How to Get Kids Moving
Keeping kids and teens active can seem like an uphill battle. Between TV, the latest video games, and Facebook, it’s easy to go for days without exercise.
But kids need exercise to build strength and bone mass, stay at a healthy weight, reduce stress, and feel good about themselves. All kids and teens should get at least an hour of moderate-to-vigorous physical activity every day—yet many don’t.
So what can you do? Get moving yourself! If you embrace exercise and make it enjoyable, your children are more likely to be active and stay active. These suggestions can help:
Invite friends to play outside. Old favorites such as tag, kickball, and hide-and-seek are fun for kids of all ages. Encourage your kids to come up with their own outdoor games. Take turns hosting with other parents who want to keep their kids active.
Turn your garage, basement, or spare room into an all-weather playroom. Even when it rains, sleets, or snows, kids will still have a place to jump, run, climb, and dance.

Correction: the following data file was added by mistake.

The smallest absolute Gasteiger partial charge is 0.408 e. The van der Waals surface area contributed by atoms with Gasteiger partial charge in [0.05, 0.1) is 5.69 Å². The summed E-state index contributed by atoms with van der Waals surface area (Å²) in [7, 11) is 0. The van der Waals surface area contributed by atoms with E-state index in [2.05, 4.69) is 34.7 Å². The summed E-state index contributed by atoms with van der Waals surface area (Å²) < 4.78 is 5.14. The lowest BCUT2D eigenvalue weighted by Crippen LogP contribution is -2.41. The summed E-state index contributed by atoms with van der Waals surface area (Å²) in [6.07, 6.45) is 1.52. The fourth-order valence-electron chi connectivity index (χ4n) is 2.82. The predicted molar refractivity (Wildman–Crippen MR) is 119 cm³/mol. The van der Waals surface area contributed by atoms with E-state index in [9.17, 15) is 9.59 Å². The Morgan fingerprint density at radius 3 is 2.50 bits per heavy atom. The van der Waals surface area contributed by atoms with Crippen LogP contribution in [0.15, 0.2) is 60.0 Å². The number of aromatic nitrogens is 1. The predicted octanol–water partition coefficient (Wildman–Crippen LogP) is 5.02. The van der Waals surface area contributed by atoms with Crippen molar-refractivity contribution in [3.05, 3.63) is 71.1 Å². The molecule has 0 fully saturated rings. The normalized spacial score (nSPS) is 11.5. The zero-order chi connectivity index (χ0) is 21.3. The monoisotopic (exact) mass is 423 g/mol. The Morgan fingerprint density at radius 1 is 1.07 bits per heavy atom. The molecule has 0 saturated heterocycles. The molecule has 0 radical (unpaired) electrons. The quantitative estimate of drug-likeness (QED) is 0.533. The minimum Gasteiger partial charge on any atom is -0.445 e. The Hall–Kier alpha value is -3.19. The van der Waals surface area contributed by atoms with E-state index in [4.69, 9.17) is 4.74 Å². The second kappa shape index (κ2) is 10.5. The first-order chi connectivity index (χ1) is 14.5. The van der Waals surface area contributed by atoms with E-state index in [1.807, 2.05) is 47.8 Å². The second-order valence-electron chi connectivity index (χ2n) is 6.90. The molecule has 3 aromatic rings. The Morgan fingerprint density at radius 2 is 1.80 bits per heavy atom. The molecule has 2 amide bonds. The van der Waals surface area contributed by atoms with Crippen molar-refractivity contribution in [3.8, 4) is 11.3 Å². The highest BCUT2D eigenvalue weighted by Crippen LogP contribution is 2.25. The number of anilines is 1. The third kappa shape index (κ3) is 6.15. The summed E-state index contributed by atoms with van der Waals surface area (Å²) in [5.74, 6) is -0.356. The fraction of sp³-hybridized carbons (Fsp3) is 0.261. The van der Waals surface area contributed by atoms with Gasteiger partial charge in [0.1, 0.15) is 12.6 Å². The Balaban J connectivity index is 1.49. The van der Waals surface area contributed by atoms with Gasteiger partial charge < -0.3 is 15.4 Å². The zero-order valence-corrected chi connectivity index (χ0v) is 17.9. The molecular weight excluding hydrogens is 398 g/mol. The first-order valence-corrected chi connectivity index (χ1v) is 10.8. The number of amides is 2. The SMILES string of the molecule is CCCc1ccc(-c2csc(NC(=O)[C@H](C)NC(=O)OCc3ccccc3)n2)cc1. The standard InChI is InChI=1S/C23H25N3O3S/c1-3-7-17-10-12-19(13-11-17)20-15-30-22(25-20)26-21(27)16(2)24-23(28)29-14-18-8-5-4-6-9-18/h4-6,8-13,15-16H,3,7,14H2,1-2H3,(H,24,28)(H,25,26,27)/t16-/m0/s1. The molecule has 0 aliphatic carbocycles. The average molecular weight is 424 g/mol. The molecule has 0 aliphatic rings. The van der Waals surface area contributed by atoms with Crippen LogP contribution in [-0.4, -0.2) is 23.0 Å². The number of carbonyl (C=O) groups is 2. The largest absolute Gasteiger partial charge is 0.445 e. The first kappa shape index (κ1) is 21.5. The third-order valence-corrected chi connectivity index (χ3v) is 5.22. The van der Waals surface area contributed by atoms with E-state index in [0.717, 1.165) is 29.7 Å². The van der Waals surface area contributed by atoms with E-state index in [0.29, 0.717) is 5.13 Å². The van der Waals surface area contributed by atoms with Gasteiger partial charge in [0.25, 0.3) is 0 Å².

Give the gift of fitness. For birthdays and other holidays, buy presents that encourage activity. A baseball glove, a basketball, a bicycle, or in-line or ice skates will put a smile on your child’s face—and create an opportunity to learn a new sport.
Explore your neighborhood together. Hit the streets on foot or bike instead of driving. Try walking or biking to school and to run errands.
Get help with chores. Have kids wash floors, mow the lawn, do some gardening, or walk the dog.
Limit the total television, computer, and video game time to one to two hours a day. If your children do play video games, try to choose games that require some physical exertion.
In the Community
Discover an activity your child enjoys and find a club or team. Consider whether your child would enjoy team sports or a more individual activity. Look for a program that matches your child’s skill level. Offer encouragement when your child wants to try new activities.
Volunteer with your child for active community service. Help clean up local streets, parks, or school yards, for instance.
Find fun outdoor activities in your community. Take part as a family in apple picking, hiking, nature walks, or bicycling groups.
Take younger children to parks and playgrounds often. Widen your family’s social contacts by finding a playgroup with other parents or start one yourself.
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